[i] See Baluzii Vit. Pontif. Avenion. tom. i. p. 160. 316. 319. & Miscellan. tom. i. 50. MATTHÆI Analecta vet. avi, tom. i. p. 50. tom. ij. p. 241. tom. iv. p. 145. HERM. Gygis Flores tempor. p. 139.

[k] See BALUZII Pontif. Avenion. tom. i. p. 485. Ant. MATTHÆI Analecta vet. ævi, tom. i. p. 51. where we find the following passage in the Belgic chronicle, which gives but an obscure account of the sect in question : A. 1374. Gingen DE



IX. The most heinous and abominable tribe CENT. of heretics that infected this century (if the enormities, with which they stand charged be true), were the Knights Templars, who had been esta

Knights blished in Palestine about two hundred years be-Templars fore this period, and who are represented as ene-extirpated. mies and deriders of all religion. Their principal accuser indeed was a person whose testimony ought not to be admitted without caution. This accuser was PHILIP the Fair, who addressed his complaints of the Templars to CLEMENT V. who was himself an avaricious, vindictive, and turbulent prince. The pope, though at first unwilling to proceed against them, was under a necessity of complying with the king's desire ; so that, in the year 1307, upon an appointed day, and for some time afterwards, all the knights, who were dispersed throughout Europe, and not in the least apprehensive of any impending evil, were seized and imprisoned. Such of them as refused to confess the enormities of which they were accused, were put to death; and those who by tortures and promises, were induced to acknowledge the truth of what was laid to their charge, obtained their liberty. In the year 1311, the whole order was extinguished by the council of Vienne. A part of the rich revenues they possessed was bestowed upon other orders, especially on the knights of St JOHN, now of Malta, and the rest confiscated to the respective treasuries of the sovereign princes in whose dominions their possessions lay. X. The Knights Templars, if their judges be The intole.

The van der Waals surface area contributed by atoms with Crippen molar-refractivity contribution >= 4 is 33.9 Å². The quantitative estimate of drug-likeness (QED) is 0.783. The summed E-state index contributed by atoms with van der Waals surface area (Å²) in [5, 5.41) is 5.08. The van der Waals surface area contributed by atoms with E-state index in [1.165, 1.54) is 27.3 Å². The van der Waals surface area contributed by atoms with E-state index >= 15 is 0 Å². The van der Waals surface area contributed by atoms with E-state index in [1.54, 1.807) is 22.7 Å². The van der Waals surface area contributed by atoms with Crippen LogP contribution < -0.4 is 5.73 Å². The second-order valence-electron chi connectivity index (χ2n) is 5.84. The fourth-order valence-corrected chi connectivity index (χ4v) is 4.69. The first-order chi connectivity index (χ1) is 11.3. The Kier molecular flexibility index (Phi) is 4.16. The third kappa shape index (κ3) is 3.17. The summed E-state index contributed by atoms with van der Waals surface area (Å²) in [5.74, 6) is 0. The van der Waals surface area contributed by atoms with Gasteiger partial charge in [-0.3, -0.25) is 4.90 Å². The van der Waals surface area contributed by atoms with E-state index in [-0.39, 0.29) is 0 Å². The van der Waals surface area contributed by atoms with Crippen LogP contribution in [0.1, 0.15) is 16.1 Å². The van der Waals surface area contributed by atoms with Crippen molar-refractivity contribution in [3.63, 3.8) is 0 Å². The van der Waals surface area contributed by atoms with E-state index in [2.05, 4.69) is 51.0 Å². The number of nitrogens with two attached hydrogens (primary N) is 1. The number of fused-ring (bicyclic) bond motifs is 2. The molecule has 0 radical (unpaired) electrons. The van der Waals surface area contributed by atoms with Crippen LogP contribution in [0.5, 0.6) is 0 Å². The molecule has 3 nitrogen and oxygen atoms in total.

rable im. worthy of credit, were a set of men who insulted piety of a the majesty of God, turned into derision the go- Knights

Templars spel is assigned

as the cause DANSENS, and then in Latin, Gens, impacata cadit, cruciara sal.

die urine uf this sevevat. The French convulsionists (rr prophets), who in our age*** were remarkable for the vehemence and variety of their agitations, greatly resembled these bresbren and sister dancers.

A refi tion con

CE N T.spel of Christ, and trampled upon the obligation

XIV. Paru. of all laws human and divine. For it is affirmed, s o that candidates, upon their admission to this or

der, were commanded to spit, as a mark of conos tempt, upon an image of CHRIST; and that, cerning the after admission, they were bound to worship eicrimes laid ther a cat, or wooden head covered with gold. to their charge. It is father affirmed, that among them, the odi

ous and unnatural act of Sodomy was a matter of obligation; that they committed to the flames the unhappy fruit of their lawless amours; and added to these, other crimes too horrible to be mentioned, or even imagined. It will indeed be readily allowed that in this order, as in all the other religious societies of this age, there were shocking examples of impiety and wickedness; but that the whole order of the Templars was thus enormously corrupt, is so far from being proved, that the contrary may be concluded even from the acts and records, yet extant, of the tribunals before which they were tried and examined. If to this we add, that many of the accusations advanced against them flatly contradict each other, and that many members of this unfortunate order solemnly avowed their innocence, while lanquishing under the severest tortures, and even with their dying breath; it would seem probable, that king PHILIP set on foot this bloody tragedy, with a view to gratify his avarice, and glut his resentment against the Templars [l], and especially


[1] See the Acts annexed to PUTEAN's Histoire de la Condemnation des Templiers, and other writings of his, relating to the history of France, published in 4to at Paris, 1654. Another edition of this book was printed in 8vo at Paris, 168 j. another at Brussels, 1713, two volumes in 8vo. The fourth, and most valuable of all, was published in 4to at Brussels, 1751, enlarged by the addition of a great number of proofs, by which every diligent and impartial reader will be convinced that the Templars were greatly injured. See also NICOLAI GURTLERI